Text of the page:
Jazz legend Max Roach’s drums beat again Saturday night when five local musicians interpreted his rhythms to about 50 listeners at the Hayti Heritage Center.
The concert, called “Freedom Day: A Tribute to Max Roach,” celebrated one of the most important drummers in modern jazz history, the Hayti musicians said. A North Carolina native born in Newland, Roach pioneered bebop, a style of jazz known for its fast tempo, instrumental inventiveness and improvisation.
“He was one of the only drummers that could put on a full concert with just drums,” said Dwayne Jordan, who stepped into Roach’s shoes as the tribute ensemble’s drummer.
Jordan played beside bass player Chris Mills. Pianist Graeme Slonaker’s fingers flew over his keyboard as trumpeter Lynn Grisset and saxophonist Sam King played in center stage, eyes often closed and heads bowed. All five are students or graduates of North Carolina Central University’s jazz program. Most of the songs they played came from “Study in Brown,” a 1955 collaboration album between Roach and trumpet player Clifford Brown.
But the tribute is not just about recognizing Roach’s contributions to jazz. It fits into a larger effort to promote and revitalize Durham’s jazz community.
“This is the original music of this country, but it’s not celebrated as much as hip-hop or rock ’n’ roll,” Jordan said. “If there wasn’t jazz or black American music, then none of that other music would have happened.”
The tribute is the third concert in the Black American Music series hosted every other month by the Hayti Heritage Center and the Durham Jazz Renaissance Foundation, a nonprofit committed to promoting jazz music. The series began last September with a tribute to saxophonist John Coltrane. The Hayti Heritage Center also plans to host two more tributes later this year for singer Nina Simone and drummer Art Blakey.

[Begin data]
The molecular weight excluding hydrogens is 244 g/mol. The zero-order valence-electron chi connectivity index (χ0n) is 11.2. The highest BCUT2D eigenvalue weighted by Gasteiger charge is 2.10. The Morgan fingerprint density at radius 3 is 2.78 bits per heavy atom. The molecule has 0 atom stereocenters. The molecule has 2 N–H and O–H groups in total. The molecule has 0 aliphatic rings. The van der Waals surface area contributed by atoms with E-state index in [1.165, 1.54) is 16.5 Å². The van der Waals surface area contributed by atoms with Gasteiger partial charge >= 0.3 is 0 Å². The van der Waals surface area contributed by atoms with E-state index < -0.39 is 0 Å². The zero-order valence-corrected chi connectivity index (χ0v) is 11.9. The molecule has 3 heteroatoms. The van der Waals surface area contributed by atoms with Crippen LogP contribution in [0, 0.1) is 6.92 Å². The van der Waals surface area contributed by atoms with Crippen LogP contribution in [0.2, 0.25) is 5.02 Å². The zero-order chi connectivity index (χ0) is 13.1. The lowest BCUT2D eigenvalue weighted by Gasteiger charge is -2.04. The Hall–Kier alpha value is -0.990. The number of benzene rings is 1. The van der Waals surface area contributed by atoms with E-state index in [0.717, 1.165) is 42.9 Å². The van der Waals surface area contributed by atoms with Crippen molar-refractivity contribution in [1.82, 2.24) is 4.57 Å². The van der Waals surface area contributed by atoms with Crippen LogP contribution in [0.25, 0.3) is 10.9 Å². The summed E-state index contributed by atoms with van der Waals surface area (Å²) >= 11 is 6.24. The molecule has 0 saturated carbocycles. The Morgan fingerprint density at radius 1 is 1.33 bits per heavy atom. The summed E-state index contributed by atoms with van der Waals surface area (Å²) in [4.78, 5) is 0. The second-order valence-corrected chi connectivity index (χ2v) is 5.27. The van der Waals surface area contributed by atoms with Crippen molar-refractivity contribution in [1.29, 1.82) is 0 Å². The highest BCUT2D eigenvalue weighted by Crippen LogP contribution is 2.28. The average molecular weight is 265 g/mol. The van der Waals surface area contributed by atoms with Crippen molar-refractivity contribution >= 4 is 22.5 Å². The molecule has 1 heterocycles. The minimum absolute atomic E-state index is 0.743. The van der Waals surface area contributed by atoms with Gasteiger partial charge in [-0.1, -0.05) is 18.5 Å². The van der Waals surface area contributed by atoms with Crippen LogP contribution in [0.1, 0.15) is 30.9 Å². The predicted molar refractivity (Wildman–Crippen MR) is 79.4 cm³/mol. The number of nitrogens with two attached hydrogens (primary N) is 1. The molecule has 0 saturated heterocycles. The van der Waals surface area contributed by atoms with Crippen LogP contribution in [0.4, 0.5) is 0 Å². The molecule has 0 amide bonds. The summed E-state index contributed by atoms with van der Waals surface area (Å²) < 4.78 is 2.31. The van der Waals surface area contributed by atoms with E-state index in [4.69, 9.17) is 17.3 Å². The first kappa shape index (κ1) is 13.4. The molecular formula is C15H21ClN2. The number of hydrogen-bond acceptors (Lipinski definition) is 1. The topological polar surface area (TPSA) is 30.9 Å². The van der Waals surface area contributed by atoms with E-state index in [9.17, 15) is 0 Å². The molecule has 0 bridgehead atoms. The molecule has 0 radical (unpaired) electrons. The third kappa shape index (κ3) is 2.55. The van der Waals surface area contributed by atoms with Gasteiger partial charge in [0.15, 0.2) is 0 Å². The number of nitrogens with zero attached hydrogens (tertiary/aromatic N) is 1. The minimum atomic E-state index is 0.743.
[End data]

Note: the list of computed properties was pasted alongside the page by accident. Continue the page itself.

Quentin Talley, program director at the Hayti Heritage Center, co-curated the series with Jordan, who is also the Durham Jazz Renaissance Foundation’s newest and youngest board member.
“Jazz kind of gets put in this pocket of things, this stereotype of finger-snapping and smoky clubs,” Talley said. “It gets put in this box sometimes, and that’s one of the reasons we decided to focus on black American music because that’s what jazz is at the end of the day.”
Part of the concerts’ proceeds will help fund jazz scholarships for area high schoolers and college students. Recipients of the scholarship, which the Durham Jazz Renaissance Foundation has been offering for years, have included Hillside High School and N.C. Central students.
Sam King, who played alto saxophone in Saturday’s concert, received one such scholarship in 2019. Originally from Baltimore, King graduated from N.C. Central’s jazz program last December and is a first-semester graduate student in the university’s jazz program.
“Jazz gives me the freedom, the liberty and the power to express myself without confrontation or without being judged,” King said. “It allows me to be free. It allows me to tap into my inner self and say what I need to say to the listener.”
King said he became a jazz musician because it is his people’s music and he grew up with it.
“My mom was a piano player, and my grandfather used to sit me on his lap and listen to jazz records at a young age, so the sound was in me,” King said. “When I got old enough to trial for band in middle school, I went for the saxophone and I just fell in love with music.”
Like Jordan and Talley, he too wants to preserve and expand the legacy of jazz music.
“Jazz is not dead,” King said. “As long as Sam King is here and I have my comrades and my bandmates, we’re going to make sure that we keep the music going.”